What's The Price For Cocaine, Women, Guns and Expensive Cars?

Little Saigon
construction worker Khoa Dang Pham enjoyed hanging around his drug dealing buddies and he didn't think about the potential consequences because the cocaine, women, guns and expensive vehicles proved too tantalizing.

Pham's legitimate employer, girlfriend, little sister and cousin all say that Pham is a compassion, decent person who made a onetime mistake and will live the rest of his life crime free.

But the pleas for leniency didn't go far on U.S. District Court Judge Gary A. Feess, who this week made sure that Pham appreciates that there's a price to pay for playing a gun-toting, international coke dealer in real life.

Feess dashed Pham's hopes for probation or house arrest and instead handed him a 42-month trip to a federal prison.

When the drug dealer emerges back into society, he'll have to serve three years of supervised probation.

Using a veteran, paid informant with Mexican Mafia ties as well as visual and telephone surveillance, undercover Drug Enforcement Agency (DEA) officers nabbed Pham as well as accused ringleader Hai Van Pham, Thi Oanh Ta, Dung Tien Doan, Linda Pham, Augusto Recinos Asencio, Juan Cebreros Iribe, Natividad Escobar Cardenas, Jorge Noel Cardenas Escobar, Luis Cataneda and Alfredo Gonzalo Alcocer.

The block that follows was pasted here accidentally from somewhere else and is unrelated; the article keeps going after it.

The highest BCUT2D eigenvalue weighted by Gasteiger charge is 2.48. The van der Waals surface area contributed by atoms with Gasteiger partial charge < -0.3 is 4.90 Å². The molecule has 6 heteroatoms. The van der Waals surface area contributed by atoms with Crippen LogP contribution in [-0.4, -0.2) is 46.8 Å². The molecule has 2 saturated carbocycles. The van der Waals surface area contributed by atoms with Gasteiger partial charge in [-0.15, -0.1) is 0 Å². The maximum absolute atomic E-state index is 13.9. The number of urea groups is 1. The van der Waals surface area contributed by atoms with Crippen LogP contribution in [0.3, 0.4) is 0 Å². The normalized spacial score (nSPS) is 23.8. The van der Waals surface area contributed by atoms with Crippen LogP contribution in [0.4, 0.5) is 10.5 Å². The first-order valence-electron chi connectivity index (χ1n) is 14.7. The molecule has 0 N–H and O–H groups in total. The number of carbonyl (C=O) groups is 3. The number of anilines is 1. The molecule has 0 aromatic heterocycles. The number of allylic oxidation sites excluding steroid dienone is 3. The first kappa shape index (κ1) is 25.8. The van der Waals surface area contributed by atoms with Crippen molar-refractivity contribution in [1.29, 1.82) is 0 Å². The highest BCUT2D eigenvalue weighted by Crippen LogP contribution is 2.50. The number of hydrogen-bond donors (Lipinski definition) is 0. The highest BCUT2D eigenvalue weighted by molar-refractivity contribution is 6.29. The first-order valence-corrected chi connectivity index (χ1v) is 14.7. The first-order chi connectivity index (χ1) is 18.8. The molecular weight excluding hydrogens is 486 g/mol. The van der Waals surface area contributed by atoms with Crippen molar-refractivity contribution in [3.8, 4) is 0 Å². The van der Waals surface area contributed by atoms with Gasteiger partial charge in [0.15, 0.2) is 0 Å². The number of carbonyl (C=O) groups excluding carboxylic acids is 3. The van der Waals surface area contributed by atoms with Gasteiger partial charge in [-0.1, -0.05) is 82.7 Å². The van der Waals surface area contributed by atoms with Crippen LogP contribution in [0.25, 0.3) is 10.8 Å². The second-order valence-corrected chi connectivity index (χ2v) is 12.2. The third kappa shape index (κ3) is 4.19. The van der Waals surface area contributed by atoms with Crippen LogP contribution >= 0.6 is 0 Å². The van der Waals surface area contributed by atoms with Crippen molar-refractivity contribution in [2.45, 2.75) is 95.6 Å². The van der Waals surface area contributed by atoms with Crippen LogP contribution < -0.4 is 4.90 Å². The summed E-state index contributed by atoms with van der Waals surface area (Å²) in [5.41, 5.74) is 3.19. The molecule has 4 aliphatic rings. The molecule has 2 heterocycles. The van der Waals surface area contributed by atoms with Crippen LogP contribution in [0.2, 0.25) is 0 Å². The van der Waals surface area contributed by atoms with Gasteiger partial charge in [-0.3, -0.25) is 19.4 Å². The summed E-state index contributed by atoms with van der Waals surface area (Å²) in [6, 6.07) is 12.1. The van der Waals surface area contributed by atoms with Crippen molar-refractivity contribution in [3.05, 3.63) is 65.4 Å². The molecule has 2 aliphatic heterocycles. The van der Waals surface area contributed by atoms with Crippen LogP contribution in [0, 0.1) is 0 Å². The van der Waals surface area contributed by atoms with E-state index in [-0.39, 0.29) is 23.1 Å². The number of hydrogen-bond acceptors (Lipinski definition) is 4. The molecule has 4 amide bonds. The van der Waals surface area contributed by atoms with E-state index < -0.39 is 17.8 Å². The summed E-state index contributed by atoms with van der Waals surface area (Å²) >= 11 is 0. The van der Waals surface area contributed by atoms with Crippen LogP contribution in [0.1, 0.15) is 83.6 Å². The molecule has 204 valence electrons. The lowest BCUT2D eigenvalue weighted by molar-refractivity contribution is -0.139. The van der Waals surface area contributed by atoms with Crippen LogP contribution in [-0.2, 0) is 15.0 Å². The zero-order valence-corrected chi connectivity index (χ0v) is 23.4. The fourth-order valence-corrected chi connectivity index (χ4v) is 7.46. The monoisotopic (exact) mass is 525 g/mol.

So far, only two other conspirators have been punished: Linda Pham received a 48-month prison sentence; Jorge Escobar got 51 months.

The Little Saigon/Santa Ana based drug ring trafficked cocaine locally and to Canada and Australia. 

Go HERE to read prior coverage of the undercover DEA operation's success.

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R. Scott Moxley’s award-winning investigative journalism has touched nerves for two decades. An angry congressman threatened to break Moxley’s knee caps. A dirty sheriff promised his critical reporting was irrelevant and then landed in prison. The U.S. House of Representatives debated his work. Federal prosecutors credited his stories for the arrest of a doctor who sold fake medicine to dying patients. Moxley has won Journalist of the Year honors at the Los Angeles Press Club; been named Distinguished Journalist of the Year by the LA Society of Professional Journalists; and hailed by two New York Times Magazine writers for his “herculean job” exposing Southern California law enforcement corruption.

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